Estimation and outlook on the situation in Syria and the region

Iraq heating up again

Militants in Iraq show their readiness to fight on May 18, 2013. (Al-Jazeera)

Estimation and outlook on the situation in Syria and the region – Part 5

Iraq heating up
Iraq is the most uncertain variable in any current estimation.

Conflicts are heating up in the country again, and gains of Sunnite fighters in Syria have given Sunnites in Iraq motivation to act against the Shiite government of Prime Minister Nouri al-Maliki, by which they feel being discriminated against.

Iraq has the longest border with Syria of all neighbouring countries, running from Turkey to Jordan. With the US not anymore in position to play into internal Iraqi politics, the international community is fearful of future developments in Iraq.

Assad in place to save the region
We think this is one major reason why Syria´s other neighbours as well as international and regional powers have come to the conclusion better not to remove Syrian President Bashar al-Assad at the moment. Such move would in all likelihood create the biggest failed region worldwide, in case Iraq seriously drifts back into war.

Assad may be hated by many. But his security apparatus and army together with their regional and international aides are the only bulwark standing between a still limited-to-Syria war and a frightening prospect of a whole region on fire.

Devastating dynamics
Once Assad is gone and remaining state structures with him, a giant conflict zone could open up that may not only destabilize this part of the world, but also serve to export terror, especially to European capitals and Western interests in the Middle East.

Not to mention, such dynamics could threaten Israel in its very existence, when – under public pressure – a window of opportunity for Egypt and Jordan may open up to cure the old humiliating wounds. Compared to what could happen then, the ten-year-long Iraq war may retrospectively look like an easy warm-up.

U.S. moves out – Russia moves in
The U.S. can´t and wont got back to Iraq, and of course not to Syria. U.S. President Barack Obama is facing multiple constraints: lack of money to finance such a huge endeavour, cuts in the military sector, domestic and voter resistance (people are glad the “boys” are finally back home; what are we doing there?) and strategical refocusing on the Pacific region and China, away from Europe and the Mediterranean.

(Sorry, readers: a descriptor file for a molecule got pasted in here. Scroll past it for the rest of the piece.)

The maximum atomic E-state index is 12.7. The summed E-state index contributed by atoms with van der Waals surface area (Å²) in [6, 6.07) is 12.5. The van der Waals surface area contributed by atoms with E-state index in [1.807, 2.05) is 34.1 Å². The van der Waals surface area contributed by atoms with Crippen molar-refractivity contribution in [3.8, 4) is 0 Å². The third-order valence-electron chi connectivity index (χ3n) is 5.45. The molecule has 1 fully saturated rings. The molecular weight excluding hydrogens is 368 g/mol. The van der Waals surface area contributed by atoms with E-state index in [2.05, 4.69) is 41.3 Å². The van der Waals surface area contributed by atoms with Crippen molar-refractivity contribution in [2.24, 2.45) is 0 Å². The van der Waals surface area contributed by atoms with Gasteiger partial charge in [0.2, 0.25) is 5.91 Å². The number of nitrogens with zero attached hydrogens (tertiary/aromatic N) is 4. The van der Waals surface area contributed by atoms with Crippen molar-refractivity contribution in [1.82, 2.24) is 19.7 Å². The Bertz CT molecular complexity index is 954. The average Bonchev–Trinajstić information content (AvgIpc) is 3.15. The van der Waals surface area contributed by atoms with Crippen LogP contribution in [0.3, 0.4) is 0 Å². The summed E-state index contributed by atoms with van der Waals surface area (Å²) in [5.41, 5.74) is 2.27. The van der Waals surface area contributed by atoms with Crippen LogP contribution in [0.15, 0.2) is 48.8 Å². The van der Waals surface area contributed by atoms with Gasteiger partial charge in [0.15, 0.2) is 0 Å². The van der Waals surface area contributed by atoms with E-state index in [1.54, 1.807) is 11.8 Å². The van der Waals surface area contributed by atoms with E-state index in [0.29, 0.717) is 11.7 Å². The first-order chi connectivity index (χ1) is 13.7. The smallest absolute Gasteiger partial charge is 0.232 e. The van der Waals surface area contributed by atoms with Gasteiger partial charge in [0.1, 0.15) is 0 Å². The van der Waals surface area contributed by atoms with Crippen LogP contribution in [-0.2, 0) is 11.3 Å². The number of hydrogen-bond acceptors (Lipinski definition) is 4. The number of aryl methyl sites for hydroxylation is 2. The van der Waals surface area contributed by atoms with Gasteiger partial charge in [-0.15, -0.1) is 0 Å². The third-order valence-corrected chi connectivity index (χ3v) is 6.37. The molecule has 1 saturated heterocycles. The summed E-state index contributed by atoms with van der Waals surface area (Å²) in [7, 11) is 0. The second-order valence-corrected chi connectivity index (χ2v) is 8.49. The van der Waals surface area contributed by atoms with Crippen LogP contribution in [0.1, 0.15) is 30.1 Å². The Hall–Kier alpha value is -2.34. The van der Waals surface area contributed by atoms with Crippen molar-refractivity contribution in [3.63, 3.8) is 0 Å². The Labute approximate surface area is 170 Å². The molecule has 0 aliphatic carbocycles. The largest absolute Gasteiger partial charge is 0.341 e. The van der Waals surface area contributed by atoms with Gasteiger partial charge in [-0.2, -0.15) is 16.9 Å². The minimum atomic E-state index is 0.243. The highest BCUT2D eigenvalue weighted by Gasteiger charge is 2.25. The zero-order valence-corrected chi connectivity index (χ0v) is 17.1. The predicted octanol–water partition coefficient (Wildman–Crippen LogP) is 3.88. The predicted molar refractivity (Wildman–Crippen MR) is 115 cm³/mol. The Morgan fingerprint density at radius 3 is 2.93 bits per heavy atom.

Russia is already moving into those voids: in Europe since long with gas exports, and in the Middle East rapidly now with support for Syrian President Bashar al-Assad and a far reaching diplomacy of cold war dimensions. It is Russia´s golden opportunity to build a balance of power in at least a part of the world.

Nobody wants to take the baton
The U.S. engagement in Iraq was more than humble, not to speak of a failure. The long-term consequences are still uncertain and will play out in the years to come. What´s happening now in Syria is already one of them, one might argue.

There is no other power in the world that has nearly as much capacities at its disposal as the U.S. Given the recent American record in Iraq, it can be said with confidence that no other big power is going to dare a similar adventure in Syria.

Assad given free hand
This is why we think the international community will – in one way or the other – agree to contain the situation by giving President Bashar al-Assad a relatively free hand in order to ward off a bigger disaster in the region.

Time is playing into Assad´s hands. Regional and international actors know that, and it seems – contrarily to public statements – apart from the humanitarian situation they are not totally unsatisfied with developments they see on the ground.

This is an estimation of possible future developments that we anticipate.